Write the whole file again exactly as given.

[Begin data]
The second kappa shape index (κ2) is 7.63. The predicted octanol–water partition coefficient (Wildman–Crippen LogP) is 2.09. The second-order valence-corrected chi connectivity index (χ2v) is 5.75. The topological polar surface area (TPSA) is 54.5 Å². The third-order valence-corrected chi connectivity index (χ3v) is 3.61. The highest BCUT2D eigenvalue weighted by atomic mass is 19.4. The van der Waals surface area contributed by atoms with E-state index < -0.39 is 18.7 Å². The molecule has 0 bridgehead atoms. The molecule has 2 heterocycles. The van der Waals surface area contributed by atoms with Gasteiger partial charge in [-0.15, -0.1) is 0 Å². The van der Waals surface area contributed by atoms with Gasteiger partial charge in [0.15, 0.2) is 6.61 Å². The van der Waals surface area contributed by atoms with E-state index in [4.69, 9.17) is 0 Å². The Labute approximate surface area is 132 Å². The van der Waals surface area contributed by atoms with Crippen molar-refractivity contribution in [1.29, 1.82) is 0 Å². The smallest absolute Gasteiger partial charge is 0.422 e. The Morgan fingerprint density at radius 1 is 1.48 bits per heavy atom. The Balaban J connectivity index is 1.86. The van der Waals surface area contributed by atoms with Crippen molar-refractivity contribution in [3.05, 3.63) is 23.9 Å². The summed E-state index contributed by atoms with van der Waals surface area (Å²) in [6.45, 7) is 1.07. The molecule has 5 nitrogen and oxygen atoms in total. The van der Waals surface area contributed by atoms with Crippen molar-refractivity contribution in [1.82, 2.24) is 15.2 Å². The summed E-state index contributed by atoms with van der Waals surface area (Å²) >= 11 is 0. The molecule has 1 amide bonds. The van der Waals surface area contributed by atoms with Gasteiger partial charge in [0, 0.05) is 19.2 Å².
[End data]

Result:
The second kappa shape index (κ2) is 7.63. The predicted octanol–water partition coefficient (Wildman–Crippen LogP) is 2.09. The second-order valence-corrected chi connectivity index (χ2v) is 5.75. The topological polar surface area (TPSA) is 54.5 Å². The third-order valence-corrected chi connectivity index (χ3v) is 3.61. The highest BCUT2D eigenvalue weighted by atomic mass is 19.4. The van der Waals surface area contributed by atoms with E-state index < -0.39 is 18.7 Å². The molecule has 0 bridgehead atoms. The molecule has 2 heterocycles. The van der Waals surface area contributed by atoms with Gasteiger partial charge in [-0.15, -0.1) is 0 Å². The van der Waals surface area contributed by atoms with Gasteiger partial charge in [0.15, 0.2) is 6.61 Å². The van der Waals surface area contributed by atoms with E-state index in [4.69, 9.17) is 0 Å². The Labute approximate surface area is 132 Å². The van der Waals surface area contributed by atoms with Crippen molar-refractivity contribution in [1.29, 1.82) is 0 Å². The smallest absolute Gasteiger partial charge is 0.422 e. The Morgan fingerprint density at radius 1 is 1.48 bits per heavy atom. The Balaban J connectivity index is 1.86. The van der Waals surface area contributed by atoms with Crippen molar-refractivity contribution in [3.05, 3.63) is 23.9 Å². The summed E-state index contributed by atoms with van der Waals surface area (Å²) in [6.45, 7) is 1.07. The molecule has 5 nitrogen and oxygen atoms in total. The van der Waals surface area contributed by atoms with Crippen molar-refractivity contribution in [1.82, 2.24) is 15.2 Å². The summed E-state index contributed by atoms with van der Waals surface area (Å²) >= 11 is 0. The molecule has 1 amide bonds. The van der Waals surface area contributed by atoms with Gasteiger partial charge in [0, 0.05) is 19.2 Å².